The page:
SOC 3101A - Sociology of Ethics
Professor : Jean-Christophe Demers
Assistant : Sandra Sagbohan
Monday 13:00 - 14:30 – SMD224
Wednesday 11:30 - 13:00 – SMD 224
We shall investigate the relationship between ethical questions and sociology as a discipline, social
interactions and social institutions. Therefore, we will explore the distinctive ways in which
sociologists have framed and conceptualized ethical questions, and their relevance to contemporary
Official Course Description
Critical study of the theories and methods that sociology providesforthe analysis of ethicalquestions.
Study of the wider historical, social and cultural contexts in which ethical questions emerge and are
The first half of the class will take the form of a formal lecture that explores the historically diverse
waysin whichsociologists have framed ethical questions. The lecturewill coverthe first reading. The
second part of the classes will explore contemporary ethical and moral issues from a sociological
B- Detailed Course Outline
DATE CONTENT TYPE Deadlines
Sept. 14 -19
2- Comprehensive Sociology:
-Lecture + Explanations
Sept28 – Oct. 3
Oct. 5 Mid-Term Mid-Term Mid-Term(20%)
Oct. 12-17 Movie- TheHunt Movie presentation Short essay (10%)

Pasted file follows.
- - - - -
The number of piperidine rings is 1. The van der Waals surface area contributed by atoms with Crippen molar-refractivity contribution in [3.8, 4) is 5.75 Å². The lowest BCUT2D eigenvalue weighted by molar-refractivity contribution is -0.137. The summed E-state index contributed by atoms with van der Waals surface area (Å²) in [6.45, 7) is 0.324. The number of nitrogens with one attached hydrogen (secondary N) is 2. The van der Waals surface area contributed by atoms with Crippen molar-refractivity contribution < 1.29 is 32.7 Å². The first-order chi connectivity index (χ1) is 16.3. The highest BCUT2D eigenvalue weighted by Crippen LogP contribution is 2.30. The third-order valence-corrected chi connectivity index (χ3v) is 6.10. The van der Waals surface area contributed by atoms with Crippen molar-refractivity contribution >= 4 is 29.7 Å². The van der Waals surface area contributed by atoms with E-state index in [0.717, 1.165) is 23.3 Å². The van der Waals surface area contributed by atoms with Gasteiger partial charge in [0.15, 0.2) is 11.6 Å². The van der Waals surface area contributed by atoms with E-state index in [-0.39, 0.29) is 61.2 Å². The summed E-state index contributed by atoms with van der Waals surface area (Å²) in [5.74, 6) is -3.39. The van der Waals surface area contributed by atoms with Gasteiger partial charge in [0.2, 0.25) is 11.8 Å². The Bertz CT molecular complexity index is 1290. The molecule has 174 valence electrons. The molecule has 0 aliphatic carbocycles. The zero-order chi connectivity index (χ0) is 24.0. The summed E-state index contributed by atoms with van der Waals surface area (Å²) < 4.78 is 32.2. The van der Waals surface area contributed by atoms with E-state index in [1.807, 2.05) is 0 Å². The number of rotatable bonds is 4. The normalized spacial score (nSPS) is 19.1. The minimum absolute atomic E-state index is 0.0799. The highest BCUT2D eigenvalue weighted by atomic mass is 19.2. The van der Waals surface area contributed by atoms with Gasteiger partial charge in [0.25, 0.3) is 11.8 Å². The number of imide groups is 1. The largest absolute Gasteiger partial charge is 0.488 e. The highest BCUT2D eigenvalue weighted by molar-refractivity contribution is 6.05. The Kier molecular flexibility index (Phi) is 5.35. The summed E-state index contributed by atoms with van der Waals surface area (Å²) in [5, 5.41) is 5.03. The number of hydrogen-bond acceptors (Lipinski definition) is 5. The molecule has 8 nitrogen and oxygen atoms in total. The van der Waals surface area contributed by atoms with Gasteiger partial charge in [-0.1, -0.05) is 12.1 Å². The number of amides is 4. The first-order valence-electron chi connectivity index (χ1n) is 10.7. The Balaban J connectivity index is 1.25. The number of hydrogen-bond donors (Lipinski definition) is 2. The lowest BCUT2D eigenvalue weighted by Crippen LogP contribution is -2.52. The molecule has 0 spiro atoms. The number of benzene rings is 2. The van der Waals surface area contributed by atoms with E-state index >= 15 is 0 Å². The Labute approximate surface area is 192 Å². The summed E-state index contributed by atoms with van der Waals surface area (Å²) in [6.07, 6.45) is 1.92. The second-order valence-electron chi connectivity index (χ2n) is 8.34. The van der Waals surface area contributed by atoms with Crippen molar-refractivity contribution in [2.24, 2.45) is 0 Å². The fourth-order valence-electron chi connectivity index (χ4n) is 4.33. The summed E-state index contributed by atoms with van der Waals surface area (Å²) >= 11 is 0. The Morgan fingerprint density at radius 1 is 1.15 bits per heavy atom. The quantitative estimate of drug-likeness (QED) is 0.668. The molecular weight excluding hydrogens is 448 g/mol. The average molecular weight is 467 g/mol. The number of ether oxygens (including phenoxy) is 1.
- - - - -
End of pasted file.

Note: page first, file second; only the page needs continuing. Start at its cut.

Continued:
Oct.19 Discussion Discussion Discussion (10%)
Reading week Reading week
- Individualismandthe quest
for one’strue self:
Family,the couple and
Nov. 14-16 - Presentations - Presentations - Presentations(30%)
Nov. 21- 23 - Presentations - Presentations - Presentations(30%)
Nov. 28-30 - Presentations - Presentations - Presentations(30%)
Dec. 5 Guestlecturer Guestlecturer
Bellah, Robert N., Emile Durkheim, On Moralityand Society, ChicagoandLondon, The Universityof ChicagoPress, 1992.
Berger, Peter L. Luckmann, Thomas, The Social Construction of Reality;a Treatise in the Sociologyof Knowledge, GardenCity, N.Y.,
Blackburn, Simon, Ethics, a VeryShort Introduction, Oxford, Oxford UniversityPress, 2001
Boltanski, Luc et Laurent Thévenot, De la Justification, Paris, Gallimard, 1991.
Canto-Sperber M. & R. Ogien, La Philosophie morale, coll. Que sais-je ?, ibid., 2e éd. 2006.
Callhoun C. and al., eds, Classical Sociological Theory (Wiley Blackwell Readers in Sociology), Oxford, Malden, MA, Blackwell
Durkheim Émile, L’éduction morale, cours de sociologie dispensé à la Sorbonne, éditiondes classiquesdes sciences sociales, 2008.
Gaudet Stéphanie, Anne Quéniart, Sociologie de l’éthique, Montréal, Liber, 2013.
Génard, Jean-Louis, Sociologie de l’éthique, Paris, L’harmattan, 1992.
Goffman, Erving, «On Face-Work:An Analysisof Ritual Elements in Social Interaction»," Reflections 4 (2003), 7-13.
Goffman, Erving. Relations in Public:Microstudies of the Public Order. New York:Harper & Row, 1971.
Goffman, Erving, Frame Analysis :An Essayon the Organization of Experience, New York, Harper and Row, 1974.